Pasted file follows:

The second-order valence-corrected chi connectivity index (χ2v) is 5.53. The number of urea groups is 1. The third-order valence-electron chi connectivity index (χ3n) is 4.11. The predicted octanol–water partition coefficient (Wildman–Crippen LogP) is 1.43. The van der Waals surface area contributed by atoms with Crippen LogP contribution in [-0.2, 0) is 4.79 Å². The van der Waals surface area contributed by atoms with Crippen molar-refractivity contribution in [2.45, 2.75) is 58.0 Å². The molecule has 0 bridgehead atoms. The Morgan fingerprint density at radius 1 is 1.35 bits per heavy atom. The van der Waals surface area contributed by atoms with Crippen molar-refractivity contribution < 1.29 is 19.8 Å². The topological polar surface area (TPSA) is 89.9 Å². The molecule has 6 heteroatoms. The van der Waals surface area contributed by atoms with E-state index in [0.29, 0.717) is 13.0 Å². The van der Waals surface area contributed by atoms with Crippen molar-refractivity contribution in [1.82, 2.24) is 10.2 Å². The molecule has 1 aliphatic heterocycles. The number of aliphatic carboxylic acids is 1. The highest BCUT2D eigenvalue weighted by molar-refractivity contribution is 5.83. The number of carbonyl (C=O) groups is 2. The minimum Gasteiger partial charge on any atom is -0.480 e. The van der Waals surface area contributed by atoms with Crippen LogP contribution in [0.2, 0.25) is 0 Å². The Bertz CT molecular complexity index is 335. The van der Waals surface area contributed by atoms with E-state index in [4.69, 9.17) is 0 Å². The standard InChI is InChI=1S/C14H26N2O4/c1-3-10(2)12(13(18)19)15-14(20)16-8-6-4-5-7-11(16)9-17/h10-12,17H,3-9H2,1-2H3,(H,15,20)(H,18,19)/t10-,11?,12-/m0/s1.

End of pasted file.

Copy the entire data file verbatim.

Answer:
The second-order valence-corrected chi connectivity index (χ2v) is 5.53. The number of urea groups is 1. The third-order valence-electron chi connectivity index (χ3n) is 4.11. The predicted octanol–water partition coefficient (Wildman–Crippen LogP) is 1.43. The van der Waals surface area contributed by atoms with Crippen LogP contribution in [-0.2, 0) is 4.79 Å². The van der Waals surface area contributed by atoms with Crippen molar-refractivity contribution in [2.45, 2.75) is 58.0 Å². The molecule has 0 bridgehead atoms. The Morgan fingerprint density at radius 1 is 1.35 bits per heavy atom. The van der Waals surface area contributed by atoms with Crippen molar-refractivity contribution < 1.29 is 19.8 Å². The topological polar surface area (TPSA) is 89.9 Å². The molecule has 6 heteroatoms. The van der Waals surface area contributed by atoms with E-state index in [0.29, 0.717) is 13.0 Å². The van der Waals surface area contributed by atoms with Crippen molar-refractivity contribution in [1.82, 2.24) is 10.2 Å². The molecule has 1 aliphatic heterocycles. The number of aliphatic carboxylic acids is 1. The highest BCUT2D eigenvalue weighted by molar-refractivity contribution is 5.83. The number of carbonyl (C=O) groups is 2. The minimum Gasteiger partial charge on any atom is -0.480 e. The van der Waals surface area contributed by atoms with Crippen LogP contribution in [0.2, 0.25) is 0 Å². The Bertz CT molecular complexity index is 335. The van der Waals surface area contributed by atoms with E-state index in [4.69, 9.17) is 0 Å². The standard InChI is InChI=1S/C14H26N2O4/c1-3-10(2)12(13(18)19)15-14(20)16-8-6-4-5-7-11(16)9-17/h10-12,17H,3-9H2,1-2H3,(H,15,20)(H,18,19)/t10-,11?,12-/m0/s1.